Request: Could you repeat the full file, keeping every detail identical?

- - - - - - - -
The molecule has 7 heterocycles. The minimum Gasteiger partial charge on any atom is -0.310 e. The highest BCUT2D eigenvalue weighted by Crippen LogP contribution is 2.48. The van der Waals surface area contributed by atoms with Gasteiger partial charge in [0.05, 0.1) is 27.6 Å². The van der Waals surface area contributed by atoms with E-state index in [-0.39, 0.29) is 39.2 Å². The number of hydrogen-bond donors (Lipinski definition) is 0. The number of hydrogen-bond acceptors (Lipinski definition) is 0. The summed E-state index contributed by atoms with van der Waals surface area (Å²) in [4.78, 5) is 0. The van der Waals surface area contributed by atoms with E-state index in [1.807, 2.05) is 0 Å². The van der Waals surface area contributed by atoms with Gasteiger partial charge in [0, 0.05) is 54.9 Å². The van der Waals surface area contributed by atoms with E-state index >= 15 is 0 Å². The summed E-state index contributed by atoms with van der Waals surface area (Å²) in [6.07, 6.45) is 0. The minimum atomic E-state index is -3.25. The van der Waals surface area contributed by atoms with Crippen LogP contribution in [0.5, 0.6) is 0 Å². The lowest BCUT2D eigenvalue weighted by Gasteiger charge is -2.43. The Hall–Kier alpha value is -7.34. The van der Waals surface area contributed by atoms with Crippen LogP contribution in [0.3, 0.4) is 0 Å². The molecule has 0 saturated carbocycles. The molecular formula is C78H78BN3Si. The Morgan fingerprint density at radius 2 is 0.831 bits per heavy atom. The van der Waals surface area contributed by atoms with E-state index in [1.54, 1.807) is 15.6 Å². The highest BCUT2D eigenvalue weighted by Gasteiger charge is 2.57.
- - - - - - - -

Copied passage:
The molecule has 7 heterocycles. The minimum Gasteiger partial charge on any atom is -0.310 e. The highest BCUT2D eigenvalue weighted by Crippen LogP contribution is 2.48. The van der Waals surface area contributed by atoms with Gasteiger partial charge in [0.05, 0.1) is 27.6 Å². The van der Waals surface area contributed by atoms with E-state index in [-0.39, 0.29) is 39.2 Å². The number of hydrogen-bond donors (Lipinski definition) is 0. The number of hydrogen-bond acceptors (Lipinski definition) is 0. The summed E-state index contributed by atoms with van der Waals surface area (Å²) in [4.78, 5) is 0. The van der Waals surface area contributed by atoms with E-state index in [1.807, 2.05) is 0 Å². The van der Waals surface area contributed by atoms with Gasteiger partial charge in [0, 0.05) is 54.9 Å². The van der Waals surface area contributed by atoms with E-state index >= 15 is 0 Å². The summed E-state index contributed by atoms with van der Waals surface area (Å²) in [6.07, 6.45) is 0. The minimum atomic E-state index is -3.25. The van der Waals surface area contributed by atoms with Crippen LogP contribution in [0.5, 0.6) is 0 Å². The lowest BCUT2D eigenvalue weighted by Gasteiger charge is -2.43. The Hall–Kier alpha value is -7.34. The van der Waals surface area contributed by atoms with Crippen LogP contribution in [0.3, 0.4) is 0 Å². The molecule has 0 saturated carbocycles. The molecular formula is C78H78BN3Si. The Morgan fingerprint density at radius 2 is 0.831 bits per heavy atom. The van der Waals surface area contributed by atoms with E-state index in [1.54, 1.807) is 15.6 Å². The highest BCUT2D eigenvalue weighted by Gasteiger charge is 2.57.